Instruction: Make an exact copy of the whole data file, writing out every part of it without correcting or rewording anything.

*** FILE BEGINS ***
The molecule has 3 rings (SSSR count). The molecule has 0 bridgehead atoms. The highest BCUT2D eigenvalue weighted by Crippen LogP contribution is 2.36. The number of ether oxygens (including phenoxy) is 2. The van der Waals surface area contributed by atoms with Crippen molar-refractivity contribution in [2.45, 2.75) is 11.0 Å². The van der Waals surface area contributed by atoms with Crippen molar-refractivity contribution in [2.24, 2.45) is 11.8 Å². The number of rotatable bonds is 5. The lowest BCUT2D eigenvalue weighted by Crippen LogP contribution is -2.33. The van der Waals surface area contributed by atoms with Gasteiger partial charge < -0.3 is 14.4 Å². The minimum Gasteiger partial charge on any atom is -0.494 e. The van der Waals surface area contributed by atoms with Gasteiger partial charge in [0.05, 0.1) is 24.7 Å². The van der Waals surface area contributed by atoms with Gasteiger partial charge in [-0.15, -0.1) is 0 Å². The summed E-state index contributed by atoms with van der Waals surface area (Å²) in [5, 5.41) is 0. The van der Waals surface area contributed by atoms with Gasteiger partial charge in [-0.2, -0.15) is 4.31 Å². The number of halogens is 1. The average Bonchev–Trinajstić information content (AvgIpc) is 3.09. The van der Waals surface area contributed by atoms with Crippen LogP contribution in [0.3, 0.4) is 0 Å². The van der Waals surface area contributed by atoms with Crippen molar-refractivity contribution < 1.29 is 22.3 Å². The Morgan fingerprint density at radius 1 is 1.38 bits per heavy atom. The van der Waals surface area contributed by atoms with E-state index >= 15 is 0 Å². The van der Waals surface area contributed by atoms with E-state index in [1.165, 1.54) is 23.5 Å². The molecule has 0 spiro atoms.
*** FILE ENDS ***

The molecule has 3 rings (SSSR count). The molecule has 0 bridgehead atoms. The highest BCUT2D eigenvalue weighted by Crippen LogP contribution is 2.36. The number of ether oxygens (including phenoxy) is 2. The van der Waals surface area contributed by atoms with Crippen molar-refractivity contribution in [2.45, 2.75) is 11.0 Å². The van der Waals surface area contributed by atoms with Crippen molar-refractivity contribution in [2.24, 2.45) is 11.8 Å². The number of rotatable bonds is 5. The lowest BCUT2D eigenvalue weighted by Crippen LogP contribution is -2.33. The van der Waals surface area contributed by atoms with Gasteiger partial charge < -0.3 is 14.4 Å². The minimum Gasteiger partial charge on any atom is -0.494 e. The van der Waals surface area contributed by atoms with Gasteiger partial charge in [0.05, 0.1) is 24.7 Å². The van der Waals surface area contributed by atoms with Gasteiger partial charge in [-0.15, -0.1) is 0 Å². The summed E-state index contributed by atoms with van der Waals surface area (Å²) in [5, 5.41) is 0. The van der Waals surface area contributed by atoms with Gasteiger partial charge in [-0.2, -0.15) is 4.31 Å². The number of halogens is 1. The average Bonchev–Trinajstić information content (AvgIpc) is 3.09. The van der Waals surface area contributed by atoms with Crippen LogP contribution in [0.3, 0.4) is 0 Å². The van der Waals surface area contributed by atoms with Crippen molar-refractivity contribution < 1.29 is 22.3 Å². The Morgan fingerprint density at radius 1 is 1.38 bits per heavy atom. The van der Waals surface area contributed by atoms with E-state index >= 15 is 0 Å². The van der Waals surface area contributed by atoms with E-state index in [1.165, 1.54) is 23.5 Å². The molecule has 0 spiro atoms.